It was still foggy in the morning (6/25), so tundra birding was out, and we decided to walk around Vadsoya. This was the first place we encountered numbers of male RUFFS, but they were not actively lekking, which told us that we must have been past peak for observing this fascinating social behavior; this likely peaks in May-early June. We did have better luck with RED-THROATED PIPIT, our first of the trip.

European Golden-Plover

Red-throated Pipit

In an attempt to rid ourselves of fog, we drove west back towards the mainland, which tends to be the drier part of the Varangerfjord, especially on an east wind. Along the way we stopped at any gull flock we saw, eventually turning up a small, dark LESSER BLACK-BACKED GULL that looked the part for the nominate subspecies, which was a new taxon for the both of us I think.

The iconic church at Nesseby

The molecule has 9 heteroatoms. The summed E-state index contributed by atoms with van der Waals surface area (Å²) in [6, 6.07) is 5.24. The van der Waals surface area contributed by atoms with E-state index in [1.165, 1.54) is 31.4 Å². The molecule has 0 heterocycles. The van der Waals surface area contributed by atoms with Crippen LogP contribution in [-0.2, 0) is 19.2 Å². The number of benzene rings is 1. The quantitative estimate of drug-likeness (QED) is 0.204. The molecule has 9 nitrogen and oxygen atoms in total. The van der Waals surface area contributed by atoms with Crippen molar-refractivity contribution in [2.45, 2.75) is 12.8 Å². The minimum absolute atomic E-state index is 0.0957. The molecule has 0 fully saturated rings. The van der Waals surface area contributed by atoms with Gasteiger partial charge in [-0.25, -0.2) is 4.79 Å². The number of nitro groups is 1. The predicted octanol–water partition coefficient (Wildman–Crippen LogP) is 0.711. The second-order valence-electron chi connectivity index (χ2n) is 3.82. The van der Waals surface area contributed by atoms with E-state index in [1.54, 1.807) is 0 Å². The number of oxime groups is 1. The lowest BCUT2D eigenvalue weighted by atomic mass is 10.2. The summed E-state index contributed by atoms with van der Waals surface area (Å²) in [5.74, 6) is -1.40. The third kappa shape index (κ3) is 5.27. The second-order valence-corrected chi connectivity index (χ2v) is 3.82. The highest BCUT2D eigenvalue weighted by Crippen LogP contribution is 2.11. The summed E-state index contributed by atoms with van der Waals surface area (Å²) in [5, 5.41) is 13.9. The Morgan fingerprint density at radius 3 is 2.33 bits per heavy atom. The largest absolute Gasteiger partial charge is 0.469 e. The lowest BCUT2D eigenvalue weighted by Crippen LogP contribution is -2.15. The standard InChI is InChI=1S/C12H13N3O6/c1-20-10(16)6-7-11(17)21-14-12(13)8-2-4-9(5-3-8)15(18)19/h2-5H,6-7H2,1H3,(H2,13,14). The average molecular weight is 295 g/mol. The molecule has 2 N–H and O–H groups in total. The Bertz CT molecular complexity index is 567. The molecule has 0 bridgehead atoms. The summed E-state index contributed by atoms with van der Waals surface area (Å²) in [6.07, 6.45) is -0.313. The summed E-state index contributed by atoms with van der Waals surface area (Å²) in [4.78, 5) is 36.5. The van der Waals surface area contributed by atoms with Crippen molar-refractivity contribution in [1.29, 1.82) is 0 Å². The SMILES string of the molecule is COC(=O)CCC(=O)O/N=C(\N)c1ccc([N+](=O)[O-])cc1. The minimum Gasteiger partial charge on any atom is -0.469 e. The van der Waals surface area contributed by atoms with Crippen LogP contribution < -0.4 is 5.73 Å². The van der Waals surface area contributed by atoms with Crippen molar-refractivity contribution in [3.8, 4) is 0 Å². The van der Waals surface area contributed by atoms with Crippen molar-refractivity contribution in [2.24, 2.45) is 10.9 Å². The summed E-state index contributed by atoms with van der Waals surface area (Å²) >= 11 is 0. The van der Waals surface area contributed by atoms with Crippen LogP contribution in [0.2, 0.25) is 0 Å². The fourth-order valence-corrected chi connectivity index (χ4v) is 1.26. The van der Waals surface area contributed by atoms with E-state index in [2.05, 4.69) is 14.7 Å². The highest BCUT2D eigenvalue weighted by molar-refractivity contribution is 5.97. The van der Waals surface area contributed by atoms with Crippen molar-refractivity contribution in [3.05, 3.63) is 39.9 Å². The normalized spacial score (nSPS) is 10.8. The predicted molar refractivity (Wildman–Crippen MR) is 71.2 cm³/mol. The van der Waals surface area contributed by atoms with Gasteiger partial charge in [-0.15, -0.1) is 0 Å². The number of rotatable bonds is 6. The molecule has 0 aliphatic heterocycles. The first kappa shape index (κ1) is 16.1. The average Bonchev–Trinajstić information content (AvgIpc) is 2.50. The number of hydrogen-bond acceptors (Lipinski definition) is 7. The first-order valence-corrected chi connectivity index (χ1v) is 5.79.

Later that night, Mike caught some shuteye while I rode adrenaline for a couple more hours and headed to Ekkeroy. As I was driving out there, a massive splash just offshore caught my eye which could only have been a breaching whale. Sure enough, a HUMPBACK WHALE took flight a couple more times. So damn cool. Ekkeroy itself was reasonably birdy though nothing unusual popped except for an adult LITTLE GULL, a good bird this far out the peninsula.

The next morning (6/26) I returned to Ekkeroy with Mike, and it was clear enough this time to see the 10,000+ BLACK-LEGGED KITTIWAKES on their nesting cliff. As we continued eastward, making our move from Vadso to Vardo, we detoured inland slightly to search for photogenic BLUETHROATS. To this point, Mike had already crushed this species but I had not yet had a good look at a male. He was a great sport in trying to rectify that, which finally did pay off when we located a pair carrying food to a nest.


The cliffs at Ekkeroy

Common Ringed Plover

Eurasian Oystercatcher

We began to encounter a bit more sea duck diversity as we moved east, mostly by picking through the COMMON EIDER flocks. Our first few KING EIDER were out there, plus some COMMON SCOTER and LONG-TAILED DUCKS. VELVET SCOTER were quite scarce and we only saw a few handfuls the entire trip.